Sarin Gas Attack

In March 1995, Tokyo underground passengers suffered a devastating terror attack. Sarin gas was released into three of the Tokyo Metro trains, making over 5,000 victims and eventually leading to 12 deaths.

1995年3月25日、オウム真理教徒の手により綿密に 計画され実行に移された地下鉄サリン事件。サリンガ スは東京メトロの計3線において解放され、5000人 を超える被害者と12人の死者を出す結果となった。

Tokyo is a low-crime city and when the gas attack happened, it seemed like no one was prepared for such a large scale emergency. Yet Aum Shirinkyo, the religious sect perpetrating the attack, was well known to Japanese police services. Just nine months before the Tokyo attack, members of the cult had spread sarin gas in the city of Matsumoto, causing instantaneous death by respiratory arrest in 4 victims.

Infuriatingly enough, Tokyo policymakers and the Japanese government did not take notice of this warning and failed to establish an appropriate emergency response preparedness strategy.

The purpose of this information map is to convey the timeline of the attack, as well as to pinpoint some of the major problems that occurred in the course of the various emergency responses.

In spite of immediate passenger reactions, the Tokyo Metro company failed to put infected trains out of service soon enough, obsessed as it was with running its service on time. Once contaminated with the nerve agent, trains kept rolling for up to 40 stops before being stopped and evacuated.



The sarin antidote (pralidoxime) was generally not in stock at Tokyo hospitals, and even if it was, could not be administered without accurate information on the nature of the gas. Most victims were given basic symptomatic treatment, while critical and severe cases were administered diazepam against seizures, and atropine sulfate as antidote.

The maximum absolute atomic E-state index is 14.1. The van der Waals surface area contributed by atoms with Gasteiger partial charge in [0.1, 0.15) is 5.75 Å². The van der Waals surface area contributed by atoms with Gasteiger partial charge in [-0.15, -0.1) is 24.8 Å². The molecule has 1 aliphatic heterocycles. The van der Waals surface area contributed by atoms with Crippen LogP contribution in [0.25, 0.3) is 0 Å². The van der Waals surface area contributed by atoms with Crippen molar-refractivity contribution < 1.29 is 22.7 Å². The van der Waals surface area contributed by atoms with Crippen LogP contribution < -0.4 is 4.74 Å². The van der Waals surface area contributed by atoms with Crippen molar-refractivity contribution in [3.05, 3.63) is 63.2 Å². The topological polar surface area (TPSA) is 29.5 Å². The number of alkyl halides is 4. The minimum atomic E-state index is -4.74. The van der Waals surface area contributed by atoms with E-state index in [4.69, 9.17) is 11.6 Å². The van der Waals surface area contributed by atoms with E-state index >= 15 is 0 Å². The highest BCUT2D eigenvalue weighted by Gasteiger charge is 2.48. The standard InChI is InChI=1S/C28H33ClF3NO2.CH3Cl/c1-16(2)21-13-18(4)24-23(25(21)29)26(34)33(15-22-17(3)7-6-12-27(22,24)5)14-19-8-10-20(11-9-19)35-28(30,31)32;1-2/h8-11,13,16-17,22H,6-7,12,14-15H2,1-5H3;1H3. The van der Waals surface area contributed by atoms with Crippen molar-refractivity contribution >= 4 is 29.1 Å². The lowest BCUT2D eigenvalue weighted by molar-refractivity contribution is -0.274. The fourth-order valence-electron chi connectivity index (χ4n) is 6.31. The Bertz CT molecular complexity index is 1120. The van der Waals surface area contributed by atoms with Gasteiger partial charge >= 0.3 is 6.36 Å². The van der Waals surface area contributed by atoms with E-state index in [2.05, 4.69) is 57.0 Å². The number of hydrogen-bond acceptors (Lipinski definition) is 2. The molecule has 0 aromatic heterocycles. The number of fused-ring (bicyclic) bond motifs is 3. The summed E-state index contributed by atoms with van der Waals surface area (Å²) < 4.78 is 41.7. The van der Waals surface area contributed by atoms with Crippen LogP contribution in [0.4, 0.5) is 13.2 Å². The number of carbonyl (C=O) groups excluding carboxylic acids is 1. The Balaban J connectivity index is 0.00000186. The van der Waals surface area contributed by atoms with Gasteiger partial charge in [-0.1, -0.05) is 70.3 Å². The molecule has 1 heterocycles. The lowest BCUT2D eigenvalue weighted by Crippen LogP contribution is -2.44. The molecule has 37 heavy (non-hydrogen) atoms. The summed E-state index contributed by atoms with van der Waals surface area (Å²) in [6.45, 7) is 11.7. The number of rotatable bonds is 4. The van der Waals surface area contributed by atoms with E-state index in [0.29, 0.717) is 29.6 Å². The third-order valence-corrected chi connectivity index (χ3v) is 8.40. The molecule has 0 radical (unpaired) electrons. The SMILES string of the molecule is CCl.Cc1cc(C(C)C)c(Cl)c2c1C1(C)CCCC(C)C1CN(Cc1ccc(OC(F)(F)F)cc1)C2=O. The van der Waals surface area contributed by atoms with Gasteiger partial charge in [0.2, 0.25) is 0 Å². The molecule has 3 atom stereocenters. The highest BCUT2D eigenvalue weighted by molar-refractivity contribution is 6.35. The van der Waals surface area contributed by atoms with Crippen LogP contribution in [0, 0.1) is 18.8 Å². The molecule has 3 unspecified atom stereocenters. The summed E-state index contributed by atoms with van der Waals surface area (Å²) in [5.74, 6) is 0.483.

Health services in Tokyo had never studied the 1994 Matsumoto attack report, and were uninformed about sarin poisoning. It was only thanks to media reports on television that Matsumoto physicians, having recognised the symptoms, could send out crucial information to their peers in the capital.


Sarin is a powerful chemical warfare agent. This was considered the most serious attack upon Japan since World War II.

Surveys conducted with the victims in 1998 and 2001 showed that many were still suffering from post-traumatic stress disorder. Over sixty percent reported chronic eyestrain and a decrease in vision.

Addressing such a serious issue through a seemingly innocent illustrated map style was a challenge. I would like to thank Sachiko Tashiro for her advice, and her help with the Japanese translations.

View the map in PDF

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